Originally Posted by johnsmith5a View Post
i'm surprised it's even that high. the jobs i'm seeing all over the place are paying about $30,000 for a full time job. $15,000 part time. no wonder more people are living in vans and cars. sound like a "great" economy to you?
Mainers earning minimum wage earn $20,000 a year--- by law.
That's not a lot, but it's FAR from destitute.
(I live in the most remote, rural part of the state; we are considered "poor" and our unemployment rate is 4%. That's pretty good. So yes, the economy is pretty good right now.)
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Old 11-04-2018, 02:03 PM
 
Location: Caribou, Me.
5,048 posts, read 3,607,535 times
Reputation: 3566
Quote:
Originally Posted by rodentraiser View Post
Thanks, but to be honest, I'm doing much better now than I was even a year ago. I have my own pay-as-you-go phone and I usually use that to receive calls on. Since I have a computer, I have Skype and I make all my outgoing calls on that.

I have a car, so that gets me where I need to go. Other than that, the only things I have as benefits are the $15 a month for food stamps I get and subsidized housing which I plan to move out of next March or April. I do a lot of cooking and follow the sales, so I can get by fine on about $170 a month for food.

Um, that few hundred for a U-Haul? I only moved two states away and rented a U-Haul with a trailer so I could tow my car. It was over $1000 for the truck with the mileage, so much for the trailer, my own gas, and insurance. I think it was over $1500 altogether. And that was in 2001.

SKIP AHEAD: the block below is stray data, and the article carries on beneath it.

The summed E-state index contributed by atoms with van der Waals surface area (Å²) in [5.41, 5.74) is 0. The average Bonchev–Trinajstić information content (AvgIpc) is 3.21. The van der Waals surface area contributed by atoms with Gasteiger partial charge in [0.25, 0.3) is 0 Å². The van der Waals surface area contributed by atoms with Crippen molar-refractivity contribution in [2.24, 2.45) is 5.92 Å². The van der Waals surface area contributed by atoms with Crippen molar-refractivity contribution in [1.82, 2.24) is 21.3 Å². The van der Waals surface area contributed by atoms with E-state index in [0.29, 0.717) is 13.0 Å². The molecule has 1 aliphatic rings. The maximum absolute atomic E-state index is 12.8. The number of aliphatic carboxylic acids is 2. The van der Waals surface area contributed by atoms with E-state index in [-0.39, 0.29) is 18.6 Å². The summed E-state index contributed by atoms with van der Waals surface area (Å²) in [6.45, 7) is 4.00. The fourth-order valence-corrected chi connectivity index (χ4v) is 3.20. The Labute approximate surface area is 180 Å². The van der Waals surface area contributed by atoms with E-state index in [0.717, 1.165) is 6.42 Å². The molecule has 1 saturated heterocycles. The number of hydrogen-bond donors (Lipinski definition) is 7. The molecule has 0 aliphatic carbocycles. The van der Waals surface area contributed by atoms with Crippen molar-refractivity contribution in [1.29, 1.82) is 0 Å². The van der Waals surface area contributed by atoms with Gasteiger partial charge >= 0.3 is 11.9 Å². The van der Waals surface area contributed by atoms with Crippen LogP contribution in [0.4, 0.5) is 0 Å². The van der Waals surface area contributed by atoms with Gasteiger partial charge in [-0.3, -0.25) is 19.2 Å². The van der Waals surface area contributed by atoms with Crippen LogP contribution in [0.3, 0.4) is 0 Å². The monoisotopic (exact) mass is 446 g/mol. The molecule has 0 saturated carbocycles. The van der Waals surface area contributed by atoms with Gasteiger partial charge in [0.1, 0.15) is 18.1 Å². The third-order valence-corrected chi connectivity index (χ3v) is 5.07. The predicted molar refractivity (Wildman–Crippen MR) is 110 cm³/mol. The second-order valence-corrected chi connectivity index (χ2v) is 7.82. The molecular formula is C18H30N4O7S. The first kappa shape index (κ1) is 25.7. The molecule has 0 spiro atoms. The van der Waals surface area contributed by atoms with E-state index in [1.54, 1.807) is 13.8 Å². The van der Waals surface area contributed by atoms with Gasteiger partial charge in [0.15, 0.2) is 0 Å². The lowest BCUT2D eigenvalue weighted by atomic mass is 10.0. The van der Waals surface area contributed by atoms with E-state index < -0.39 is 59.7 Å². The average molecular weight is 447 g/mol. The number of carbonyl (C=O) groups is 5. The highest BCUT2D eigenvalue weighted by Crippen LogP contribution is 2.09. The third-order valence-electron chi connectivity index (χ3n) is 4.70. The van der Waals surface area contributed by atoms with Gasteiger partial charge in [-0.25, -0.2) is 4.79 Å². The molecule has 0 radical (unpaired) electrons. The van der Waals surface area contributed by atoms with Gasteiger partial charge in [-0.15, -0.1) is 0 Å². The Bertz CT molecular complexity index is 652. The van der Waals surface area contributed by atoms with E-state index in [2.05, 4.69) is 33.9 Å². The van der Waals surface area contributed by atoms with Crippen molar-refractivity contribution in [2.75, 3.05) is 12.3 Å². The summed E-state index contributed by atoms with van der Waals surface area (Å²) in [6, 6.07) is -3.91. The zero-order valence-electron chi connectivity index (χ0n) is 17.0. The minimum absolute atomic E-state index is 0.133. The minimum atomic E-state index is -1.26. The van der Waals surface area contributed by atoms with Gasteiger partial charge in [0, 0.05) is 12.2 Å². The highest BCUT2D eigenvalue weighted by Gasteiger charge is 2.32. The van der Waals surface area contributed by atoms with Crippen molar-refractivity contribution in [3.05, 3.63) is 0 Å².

I get Medicare and I pay the Medicare premiums. I have a Part D for prescriptions and end up paying about $5 to $8 a month for those. I have Part A with a $1400 deductible and a Part B with a $180 deductible. No dental or eye care included.

Normally I'd get gap coverage, but since I'm under 65, in my state there are only 3 gap plans that are available to me. The cheapest one costs almost $200 a month, so I'm going without gap coverage right now.

I just had two TIA episodes over the last couple of days and went to the ER by ambulance last night. So I guess I'll find out real soon how much of that Medicare covers.





People have different reasons for living where they live. Most seniors (including me) like to be near large cities for their medical needs. Others simply can't handle winter weather and the snow. I personally hate the heat and the humidity. I've had heat exhaustion and I get sick in high heat. Where in the US does that leave me to live? My cousin had a problem with her eyes and needed to live where there was moisture so her eyes wouldn't dry out. Some people have allergies.